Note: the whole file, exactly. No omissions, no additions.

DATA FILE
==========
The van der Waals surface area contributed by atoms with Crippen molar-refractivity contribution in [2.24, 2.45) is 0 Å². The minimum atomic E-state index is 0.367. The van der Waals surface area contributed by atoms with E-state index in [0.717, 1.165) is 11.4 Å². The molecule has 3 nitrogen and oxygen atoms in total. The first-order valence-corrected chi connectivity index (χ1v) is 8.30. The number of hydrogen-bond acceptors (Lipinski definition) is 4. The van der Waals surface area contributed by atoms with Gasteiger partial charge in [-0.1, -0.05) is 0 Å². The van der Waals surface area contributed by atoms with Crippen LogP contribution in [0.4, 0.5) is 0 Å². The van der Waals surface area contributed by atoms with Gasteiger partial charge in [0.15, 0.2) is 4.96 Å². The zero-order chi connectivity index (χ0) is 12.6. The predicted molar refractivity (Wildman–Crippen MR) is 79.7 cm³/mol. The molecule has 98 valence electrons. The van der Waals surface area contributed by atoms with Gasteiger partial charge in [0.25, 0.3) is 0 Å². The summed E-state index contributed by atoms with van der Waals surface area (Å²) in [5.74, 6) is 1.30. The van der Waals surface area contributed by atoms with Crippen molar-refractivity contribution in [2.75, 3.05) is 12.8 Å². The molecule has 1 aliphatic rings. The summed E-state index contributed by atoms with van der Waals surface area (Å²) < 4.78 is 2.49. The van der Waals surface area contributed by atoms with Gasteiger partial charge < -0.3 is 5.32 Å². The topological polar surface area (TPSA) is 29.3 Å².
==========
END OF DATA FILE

The van der Waals surface area contributed by atoms with Crippen molar-refractivity contribution in [2.24, 2.45) is 0 Å². The minimum atomic E-state index is 0.367. The van der Waals surface area contributed by atoms with E-state index in [0.717, 1.165) is 11.4 Å². The molecule has 3 nitrogen and oxygen atoms in total. The first-order valence-corrected chi connectivity index (χ1v) is 8.30. The number of hydrogen-bond acceptors (Lipinski definition) is 4. The van der Waals surface area contributed by atoms with Gasteiger partial charge in [-0.1, -0.05) is 0 Å². The van der Waals surface area contributed by atoms with Crippen LogP contribution in [0.4, 0.5) is 0 Å². The van der Waals surface area contributed by atoms with Gasteiger partial charge in [0.15, 0.2) is 4.96 Å². The zero-order chi connectivity index (χ0) is 12.6. The predicted molar refractivity (Wildman–Crippen MR) is 79.7 cm³/mol. The molecule has 98 valence electrons. The van der Waals surface area contributed by atoms with Gasteiger partial charge in [0.25, 0.3) is 0 Å². The summed E-state index contributed by atoms with van der Waals surface area (Å²) in [5.74, 6) is 1.30. The van der Waals surface area contributed by atoms with Crippen molar-refractivity contribution in [2.75, 3.05) is 12.8 Å². The molecule has 1 aliphatic rings. The summed E-state index contributed by atoms with van der Waals surface area (Å²) < 4.78 is 2.49. The van der Waals surface area contributed by atoms with Gasteiger partial charge < -0.3 is 5.32 Å². The topological polar surface area (TPSA) is 29.3 Å².